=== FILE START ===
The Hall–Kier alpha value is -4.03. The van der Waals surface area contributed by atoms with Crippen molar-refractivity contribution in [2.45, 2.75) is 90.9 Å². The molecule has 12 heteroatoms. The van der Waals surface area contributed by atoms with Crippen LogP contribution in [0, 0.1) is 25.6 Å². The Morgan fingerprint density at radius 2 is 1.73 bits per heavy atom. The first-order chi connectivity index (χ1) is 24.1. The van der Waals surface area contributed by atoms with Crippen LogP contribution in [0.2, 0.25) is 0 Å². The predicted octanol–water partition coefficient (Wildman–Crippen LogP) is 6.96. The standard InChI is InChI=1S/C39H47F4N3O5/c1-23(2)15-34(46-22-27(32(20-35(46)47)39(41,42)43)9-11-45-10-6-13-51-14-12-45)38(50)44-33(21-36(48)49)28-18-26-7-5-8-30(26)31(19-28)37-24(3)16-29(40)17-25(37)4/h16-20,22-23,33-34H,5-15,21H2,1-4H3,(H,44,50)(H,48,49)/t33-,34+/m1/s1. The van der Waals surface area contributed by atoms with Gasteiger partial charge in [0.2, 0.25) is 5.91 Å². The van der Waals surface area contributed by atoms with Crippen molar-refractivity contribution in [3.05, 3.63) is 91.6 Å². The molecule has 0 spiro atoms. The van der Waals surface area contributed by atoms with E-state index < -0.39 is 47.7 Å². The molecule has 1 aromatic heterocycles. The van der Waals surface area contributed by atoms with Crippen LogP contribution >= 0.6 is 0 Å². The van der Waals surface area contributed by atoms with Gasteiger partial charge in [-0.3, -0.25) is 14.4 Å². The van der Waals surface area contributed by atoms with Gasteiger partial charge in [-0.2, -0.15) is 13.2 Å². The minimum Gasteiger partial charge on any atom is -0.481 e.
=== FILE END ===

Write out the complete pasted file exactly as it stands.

The Hall–Kier alpha value is -4.03. The van der Waals surface area contributed by atoms with Crippen molar-refractivity contribution in [2.45, 2.75) is 90.9 Å². The molecule has 12 heteroatoms. The van der Waals surface area contributed by atoms with Crippen LogP contribution in [0, 0.1) is 25.6 Å². The Morgan fingerprint density at radius 2 is 1.73 bits per heavy atom. The first-order chi connectivity index (χ1) is 24.1. The van der Waals surface area contributed by atoms with Crippen LogP contribution in [0.2, 0.25) is 0 Å². The predicted octanol–water partition coefficient (Wildman–Crippen LogP) is 6.96. The standard InChI is InChI=1S/C39H47F4N3O5/c1-23(2)15-34(46-22-27(32(20-35(46)47)39(41,42)43)9-11-45-10-6-13-51-14-12-45)38(50)44-33(21-36(48)49)28-18-26-7-5-8-30(26)31(19-28)37-24(3)16-29(40)17-25(37)4/h16-20,22-23,33-34H,5-15,21H2,1-4H3,(H,44,50)(H,48,49)/t33-,34+/m1/s1. The van der Waals surface area contributed by atoms with Gasteiger partial charge in [0.2, 0.25) is 5.91 Å². The van der Waals surface area contributed by atoms with Crippen molar-refractivity contribution in [3.05, 3.63) is 91.6 Å². The molecule has 0 spiro atoms. The van der Waals surface area contributed by atoms with E-state index < -0.39 is 47.7 Å². The molecule has 1 aromatic heterocycles. The van der Waals surface area contributed by atoms with Crippen LogP contribution >= 0.6 is 0 Å². The van der Waals surface area contributed by atoms with Gasteiger partial charge in [-0.3, -0.25) is 14.4 Å². The van der Waals surface area contributed by atoms with Gasteiger partial charge in [-0.2, -0.15) is 13.2 Å². The minimum Gasteiger partial charge on any atom is -0.481 e.